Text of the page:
Johnston Press has pulled together resources and talent from across its local titles to create a new investigations unit that will work to deliver exclusive stories campaigning for change.
The new unit will be led by multi-award-winning investigative reporter Aasma Day, of the Lancashire Evening Post, and is comprised of a team of journalists from across Johnston Press.
The reports will feature in Johnston Press’ largest daily titles including the Lancashire Evening Post, the Scotsman, the Yorkshire Post, and the i newspaper, which was acquired for £24m earlier this year.
It launches with the Drive for Justice investigation which reveals the extend of Britain’s deadly road crimes and the widespread problem with lenient sentencing in the UK.
It is being promoted online with the #driveforjustice hashtag and focuses on the fact that despite hundreds of convictions for causing death by dangerous driving, no-one in the UK has ever received the maximum sentence of 14 years’ imprisonment.
— Johnston Press (@Johnston_Press) November 22, 2016
The piece highlights the average of just four years in prison for drivers who have killed and points out that dozens have escaped jail altogether.
Discussing the launch of the new unit and its first campaign, Aasma Day said: “The team feels it is crucial to ensure reports like Drive for Justice are absolutely front of mind – that though our papers and websites we’re raising awareness of the issues that really matter in our communities.
“These are local stories of national interest and our ambition is to pool our resources and talents to enable us to deliver quality and exclusive content on important issues that all of our readers really care about.”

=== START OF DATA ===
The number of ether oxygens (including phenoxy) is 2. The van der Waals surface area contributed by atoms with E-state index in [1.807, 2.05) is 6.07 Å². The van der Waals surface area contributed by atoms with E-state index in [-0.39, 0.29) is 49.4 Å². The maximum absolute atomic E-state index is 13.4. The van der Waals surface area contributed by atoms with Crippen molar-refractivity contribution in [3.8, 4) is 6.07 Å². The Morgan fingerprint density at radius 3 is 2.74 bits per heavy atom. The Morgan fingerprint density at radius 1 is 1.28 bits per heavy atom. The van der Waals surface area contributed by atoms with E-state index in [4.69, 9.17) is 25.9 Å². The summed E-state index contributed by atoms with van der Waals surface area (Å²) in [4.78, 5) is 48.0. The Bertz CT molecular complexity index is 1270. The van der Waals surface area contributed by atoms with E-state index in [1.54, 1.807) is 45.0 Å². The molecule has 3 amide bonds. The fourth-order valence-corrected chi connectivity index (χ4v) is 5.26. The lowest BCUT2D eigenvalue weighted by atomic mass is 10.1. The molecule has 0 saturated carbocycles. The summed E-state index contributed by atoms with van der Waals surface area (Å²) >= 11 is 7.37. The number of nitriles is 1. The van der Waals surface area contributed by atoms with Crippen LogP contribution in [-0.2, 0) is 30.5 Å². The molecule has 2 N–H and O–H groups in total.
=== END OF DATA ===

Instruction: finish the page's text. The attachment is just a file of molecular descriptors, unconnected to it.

Jeremy Clifford, editor-in-chief at Johnston Press, added: “Investigative journalism – and holding those in authority to account - is at the very core of our business and of the communities we serve. We’ve seen the impact and benefits that campaigns supported by local titles can deliver and the lives that can change.
“By sharing high quality, powerful special reports, data journalism pieces and investigations across our portfolio – which now includes the i paper - we can deliver compelling investigations and demand real results that can ultimately change the law and people’s lives.”
As well as carrying out investigations, and telling powerful human interest stories, the unit has a campaigning and lobbying role at its heart, and will be launching a petition later this week, calling for tighter sentences and other legal changes in an attempt to further promote the work from the investigations team.
The focus on powerful human interest stories is part of a wider strategy for the publisher to strengthen the offering of its struggling local titles and accelerate revenue growth as pressure mounts on the business to reverse its collapsing stock.
The full roster of journalists in Aasma Day's team is Chris Burn of the Sheffield Star, Cahal Milmo of the I, Ruby Kitchen of the Yorkshire Post & the Yorkshire Evening Post, Ben Fishwick of the Portsmouth News and Philip Bradfield of the Belfast News Letter.